Wednesday, April 23, 2008
The music of what is
When I was still conducting a post-retirement nature writing seminar, we would occasionally sit quietly somewhere in the deep woods and make lists of the different sounds that we could hear. We were always surprised at how many sounds emerged from what at first seemed to be complete silence.
The range of audibility of the human ear can be represented as a graph of sound intensity versus frequency. The lower boundary of the range is the threshold of hearing: for example, at a frequency of 256 vibrations per second (middle-C on the musical scale), a sound must have a intensity level of about 20 decibels (the loudness of rustling leaves) to be heard at all. The upper limit of the range of audibility is the threshold of pain. At the frequency of middle-C the limit of pain has an intensity level of about 130 decibels, slightly less than the sound of a leaf blower at close range.
Think of the graph of human audibility as a blank canvas upon which nature paints with sound. For example, the shrill double-note of the blue jay (three-tiered in frequency, at 3000, 2000, and 1000 vibrations per second, repeated twice) and the cacophonous caw of the crow (between 1000 and 2000 vibrations per second) add dollops of color to the canvas in the mid-decibel range. The chickadee's call is more sharply defined in frequency (at about 2800 vibrations per second), but can range widely in loudness depending on the distance of the bird. The nuthatch fills in the low-decibel part of the graph with its tap-tap-taps and a loudness in a conifer forest just above the threshold of hearing. There are other natural sounds that can only be heard in the complete absence of noise: the papery shiver of beech leaves on their branches, the ethereal whir of mourning doves rising from the ground, the rattle of the seedpods of wild indigo when stirred by the wind.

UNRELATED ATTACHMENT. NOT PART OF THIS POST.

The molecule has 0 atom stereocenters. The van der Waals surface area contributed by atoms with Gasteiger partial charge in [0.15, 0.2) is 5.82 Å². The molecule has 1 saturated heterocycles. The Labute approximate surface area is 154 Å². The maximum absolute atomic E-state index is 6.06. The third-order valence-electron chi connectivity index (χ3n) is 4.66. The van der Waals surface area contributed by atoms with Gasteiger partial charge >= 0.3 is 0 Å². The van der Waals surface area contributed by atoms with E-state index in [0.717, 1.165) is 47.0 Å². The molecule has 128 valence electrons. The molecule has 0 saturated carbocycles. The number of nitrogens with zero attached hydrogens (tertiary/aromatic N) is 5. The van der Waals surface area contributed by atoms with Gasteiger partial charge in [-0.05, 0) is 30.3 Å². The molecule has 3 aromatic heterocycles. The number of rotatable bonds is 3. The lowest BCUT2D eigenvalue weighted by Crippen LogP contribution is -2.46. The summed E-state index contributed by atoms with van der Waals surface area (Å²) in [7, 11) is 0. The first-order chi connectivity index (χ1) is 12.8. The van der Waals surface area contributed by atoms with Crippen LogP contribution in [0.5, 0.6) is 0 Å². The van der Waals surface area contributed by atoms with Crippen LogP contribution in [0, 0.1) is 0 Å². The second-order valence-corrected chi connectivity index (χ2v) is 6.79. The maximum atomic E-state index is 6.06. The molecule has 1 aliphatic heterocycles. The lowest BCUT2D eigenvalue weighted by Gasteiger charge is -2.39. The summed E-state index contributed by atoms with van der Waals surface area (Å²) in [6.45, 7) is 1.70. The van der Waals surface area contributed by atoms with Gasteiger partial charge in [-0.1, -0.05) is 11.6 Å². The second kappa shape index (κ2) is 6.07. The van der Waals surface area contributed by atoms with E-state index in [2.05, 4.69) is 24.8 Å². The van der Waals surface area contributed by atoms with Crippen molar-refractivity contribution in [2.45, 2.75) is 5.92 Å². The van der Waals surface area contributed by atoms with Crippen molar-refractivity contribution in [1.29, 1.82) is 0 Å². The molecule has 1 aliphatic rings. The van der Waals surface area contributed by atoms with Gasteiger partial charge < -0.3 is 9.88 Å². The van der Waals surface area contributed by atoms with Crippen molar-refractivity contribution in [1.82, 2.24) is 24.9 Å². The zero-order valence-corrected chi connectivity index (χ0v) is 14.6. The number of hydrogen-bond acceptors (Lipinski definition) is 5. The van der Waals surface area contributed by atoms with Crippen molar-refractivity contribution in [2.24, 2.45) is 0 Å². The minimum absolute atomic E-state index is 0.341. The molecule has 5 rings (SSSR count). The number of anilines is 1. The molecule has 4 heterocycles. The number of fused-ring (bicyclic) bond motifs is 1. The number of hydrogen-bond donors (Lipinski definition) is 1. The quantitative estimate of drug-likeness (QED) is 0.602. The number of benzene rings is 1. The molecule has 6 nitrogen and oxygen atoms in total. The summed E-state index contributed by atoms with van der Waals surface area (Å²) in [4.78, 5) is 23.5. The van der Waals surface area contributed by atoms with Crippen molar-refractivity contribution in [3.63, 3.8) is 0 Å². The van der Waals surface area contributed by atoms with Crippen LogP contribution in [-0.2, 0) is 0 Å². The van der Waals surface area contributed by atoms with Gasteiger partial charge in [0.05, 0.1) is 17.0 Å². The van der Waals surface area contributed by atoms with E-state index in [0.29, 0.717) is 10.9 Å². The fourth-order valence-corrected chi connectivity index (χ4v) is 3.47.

The roar of a leaf blower -- or trail bike or snowmobile -- is the equivalent of throwing a bucket of black paint onto the ear's white canvas.
Yesterday as I walked home from college I enjoyed the songs of the frogs in the water meadow. A downy woodpecker was tick-tick-ticking in the nearby woods, and somewhere afar off I heard the wick-wick-wick-wick of a flicker. I bemoaned the fact that I am slowly going deaf. Almost everyone I passed along the path -- walkers or joggers -- wore earphones or earbuds, listening to who-knows-what on their MP3s. I would gladly give up my iPod for two good ears.
(The middle three paragraphs of this post are a repeat from three years ago, when my own auditory canvas had considerably more area.)